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764. EU’s Climate Change Policy

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764. EU’s Climate Change Policy

Europe is known for its aggressive stance on environmental issues, and on April 18, the European Parliament reportedly adopted an ambitious policy to meet its climate change targets by 2030.

At the end of 2022, the European Parliament will require member states to reduce their greenhouse gas emissions by at least 55% from 1990 levels by 2030. At the end of 2022, the European Parliament proposed legislation (Fit for 55 in 2030 package) to reduce greenhouse gas emissions by at least 55% below 1990 levels by 2030. For the Emissions Trading System (ETS), an ambitious 62% emission reduction by 2030 compared to 2005 levels was adopted by a majority vote.

The Parliament also adopted rules for the Carbon Border Adjustment Mechanism (CBAM), a mechanism to provide incentives for non-EU member states to pursue ambitious climate change targets. The CBAM covers iron, steel, cement, aluminum, fertilizers, electricity, hydrogen, etc. Importers of these products are required to pay the difference between the carbon price in the country of production and the carbon price under the EU ETS.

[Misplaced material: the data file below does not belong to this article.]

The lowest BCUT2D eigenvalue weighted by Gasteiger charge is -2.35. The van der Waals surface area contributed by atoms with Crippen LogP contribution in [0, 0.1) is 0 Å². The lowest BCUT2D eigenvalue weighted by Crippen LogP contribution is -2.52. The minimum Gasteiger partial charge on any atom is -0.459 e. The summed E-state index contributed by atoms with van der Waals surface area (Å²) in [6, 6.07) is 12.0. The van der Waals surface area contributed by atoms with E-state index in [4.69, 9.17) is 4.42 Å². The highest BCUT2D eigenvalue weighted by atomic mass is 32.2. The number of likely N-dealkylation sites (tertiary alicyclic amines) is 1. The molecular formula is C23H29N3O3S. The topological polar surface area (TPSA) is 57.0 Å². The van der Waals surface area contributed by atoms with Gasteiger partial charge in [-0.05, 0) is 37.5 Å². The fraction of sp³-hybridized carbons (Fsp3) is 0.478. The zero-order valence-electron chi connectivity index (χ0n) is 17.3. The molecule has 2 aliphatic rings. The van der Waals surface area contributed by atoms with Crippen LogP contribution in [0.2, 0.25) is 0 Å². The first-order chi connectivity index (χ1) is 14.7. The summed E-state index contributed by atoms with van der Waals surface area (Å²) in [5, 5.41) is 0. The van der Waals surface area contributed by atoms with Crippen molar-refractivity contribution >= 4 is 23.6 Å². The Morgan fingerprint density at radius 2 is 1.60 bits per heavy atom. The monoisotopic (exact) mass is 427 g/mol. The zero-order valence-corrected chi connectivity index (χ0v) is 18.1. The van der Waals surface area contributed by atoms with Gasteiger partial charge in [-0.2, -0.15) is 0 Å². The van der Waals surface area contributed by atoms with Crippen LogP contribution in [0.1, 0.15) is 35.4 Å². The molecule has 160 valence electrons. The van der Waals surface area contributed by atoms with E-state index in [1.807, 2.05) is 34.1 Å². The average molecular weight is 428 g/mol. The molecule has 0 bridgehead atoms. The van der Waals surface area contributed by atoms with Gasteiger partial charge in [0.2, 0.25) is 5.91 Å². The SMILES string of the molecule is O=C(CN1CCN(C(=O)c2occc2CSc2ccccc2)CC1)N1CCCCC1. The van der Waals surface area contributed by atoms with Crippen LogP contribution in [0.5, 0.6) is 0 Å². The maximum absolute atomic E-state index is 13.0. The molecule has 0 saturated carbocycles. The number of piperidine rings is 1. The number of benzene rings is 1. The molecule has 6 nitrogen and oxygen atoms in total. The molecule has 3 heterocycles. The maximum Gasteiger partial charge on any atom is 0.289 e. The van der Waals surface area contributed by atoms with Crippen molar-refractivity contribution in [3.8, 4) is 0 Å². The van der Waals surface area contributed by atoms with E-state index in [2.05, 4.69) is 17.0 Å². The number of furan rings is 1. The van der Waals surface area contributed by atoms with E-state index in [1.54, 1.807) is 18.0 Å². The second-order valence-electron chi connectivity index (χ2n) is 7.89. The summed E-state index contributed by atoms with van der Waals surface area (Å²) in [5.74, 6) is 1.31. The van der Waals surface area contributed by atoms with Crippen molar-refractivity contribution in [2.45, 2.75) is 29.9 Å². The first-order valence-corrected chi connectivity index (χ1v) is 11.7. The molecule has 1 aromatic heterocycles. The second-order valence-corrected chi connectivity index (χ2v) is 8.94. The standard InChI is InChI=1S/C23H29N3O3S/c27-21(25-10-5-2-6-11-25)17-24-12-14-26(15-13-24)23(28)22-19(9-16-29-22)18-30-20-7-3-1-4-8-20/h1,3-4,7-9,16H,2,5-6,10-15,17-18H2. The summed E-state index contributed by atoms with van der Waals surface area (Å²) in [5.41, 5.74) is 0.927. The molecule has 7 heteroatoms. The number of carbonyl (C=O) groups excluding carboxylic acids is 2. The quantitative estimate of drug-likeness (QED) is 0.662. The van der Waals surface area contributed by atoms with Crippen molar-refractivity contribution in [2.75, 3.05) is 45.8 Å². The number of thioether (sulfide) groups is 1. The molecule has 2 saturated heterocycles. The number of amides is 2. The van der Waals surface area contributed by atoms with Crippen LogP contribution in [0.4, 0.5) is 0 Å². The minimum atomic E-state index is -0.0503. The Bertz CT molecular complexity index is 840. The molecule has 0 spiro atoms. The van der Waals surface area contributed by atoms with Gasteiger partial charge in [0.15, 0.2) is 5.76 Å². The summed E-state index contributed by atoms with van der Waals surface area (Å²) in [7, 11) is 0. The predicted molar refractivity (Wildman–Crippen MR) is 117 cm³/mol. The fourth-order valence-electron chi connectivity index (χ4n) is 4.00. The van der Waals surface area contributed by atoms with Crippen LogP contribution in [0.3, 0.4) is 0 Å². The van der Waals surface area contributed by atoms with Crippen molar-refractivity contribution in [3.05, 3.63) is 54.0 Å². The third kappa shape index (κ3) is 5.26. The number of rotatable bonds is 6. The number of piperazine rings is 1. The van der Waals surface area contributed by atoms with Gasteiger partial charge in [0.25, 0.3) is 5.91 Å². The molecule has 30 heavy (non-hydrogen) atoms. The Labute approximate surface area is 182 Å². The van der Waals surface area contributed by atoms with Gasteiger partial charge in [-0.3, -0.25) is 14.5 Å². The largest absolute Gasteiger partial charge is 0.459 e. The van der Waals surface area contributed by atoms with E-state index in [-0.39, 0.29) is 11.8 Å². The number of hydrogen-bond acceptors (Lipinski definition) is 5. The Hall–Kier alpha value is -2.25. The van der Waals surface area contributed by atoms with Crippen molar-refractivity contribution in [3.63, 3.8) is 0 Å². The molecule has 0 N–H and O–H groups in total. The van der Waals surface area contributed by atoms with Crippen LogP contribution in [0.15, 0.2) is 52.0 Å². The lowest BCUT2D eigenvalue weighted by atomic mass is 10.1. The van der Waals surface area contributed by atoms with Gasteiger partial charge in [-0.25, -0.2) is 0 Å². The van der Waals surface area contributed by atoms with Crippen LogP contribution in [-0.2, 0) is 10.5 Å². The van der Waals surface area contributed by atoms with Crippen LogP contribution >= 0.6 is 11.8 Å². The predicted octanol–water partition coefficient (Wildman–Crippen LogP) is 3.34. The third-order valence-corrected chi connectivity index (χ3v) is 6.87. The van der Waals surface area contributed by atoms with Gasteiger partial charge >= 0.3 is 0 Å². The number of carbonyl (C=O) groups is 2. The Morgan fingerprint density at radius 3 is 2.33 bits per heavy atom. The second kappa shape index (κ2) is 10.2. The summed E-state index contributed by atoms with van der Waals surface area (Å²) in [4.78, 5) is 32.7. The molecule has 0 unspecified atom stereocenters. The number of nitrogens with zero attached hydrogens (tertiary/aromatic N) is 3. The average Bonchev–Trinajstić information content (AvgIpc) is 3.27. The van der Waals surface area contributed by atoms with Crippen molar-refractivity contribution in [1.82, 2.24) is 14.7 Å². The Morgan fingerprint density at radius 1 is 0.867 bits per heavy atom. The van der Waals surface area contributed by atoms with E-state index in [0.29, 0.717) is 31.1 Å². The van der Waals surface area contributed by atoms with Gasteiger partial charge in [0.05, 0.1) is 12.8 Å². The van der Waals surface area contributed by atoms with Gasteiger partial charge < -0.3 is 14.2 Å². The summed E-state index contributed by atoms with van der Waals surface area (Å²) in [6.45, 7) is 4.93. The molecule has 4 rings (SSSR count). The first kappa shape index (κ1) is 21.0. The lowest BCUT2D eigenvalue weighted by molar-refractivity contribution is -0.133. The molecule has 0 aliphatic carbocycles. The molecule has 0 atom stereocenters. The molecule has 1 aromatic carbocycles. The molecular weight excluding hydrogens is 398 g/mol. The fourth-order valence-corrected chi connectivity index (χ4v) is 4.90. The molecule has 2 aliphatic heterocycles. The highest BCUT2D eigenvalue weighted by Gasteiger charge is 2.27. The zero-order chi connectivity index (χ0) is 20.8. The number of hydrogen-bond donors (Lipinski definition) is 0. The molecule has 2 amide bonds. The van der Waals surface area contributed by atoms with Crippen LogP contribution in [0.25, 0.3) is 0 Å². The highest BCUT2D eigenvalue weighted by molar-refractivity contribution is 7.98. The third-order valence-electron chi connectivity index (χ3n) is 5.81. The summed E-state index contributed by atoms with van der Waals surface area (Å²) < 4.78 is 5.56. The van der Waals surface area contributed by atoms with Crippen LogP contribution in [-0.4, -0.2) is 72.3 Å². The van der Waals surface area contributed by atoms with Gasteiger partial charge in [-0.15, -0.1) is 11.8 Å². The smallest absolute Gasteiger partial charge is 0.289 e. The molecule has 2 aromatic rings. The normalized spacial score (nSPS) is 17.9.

The European trend is likely to have a significant impact on the policies and strategies of countries around the world, as Europe has a large global influence in setting rules related to climate change and environmental measures.

* Carbon Border Adjustment Mechanism (CBAM): A mechanism that requires companies in the EU to pay a price equal to the carbon price imposed under the EU Emissions Trading System (EU ETS) when importing products subject to the CBAM from outside the EU, if the product is manufactured in the EU. This is due to concerns about so-called carbon leakage, such as the relocation of production facilities outside the EU where regulations are less stringent, and the increase in imports from outside the EU as the EU tightens its regulations to reduce greenhouse gas emissions. The European Commission emphasizes that carbon leakage will not only have a negative impact on the EU's reduction targets, but may also lead to an increase in global emissions, and aims to introduce CBAM only as a climate change measure.


Contributor: IIYAMA Miyuki (Information Program)


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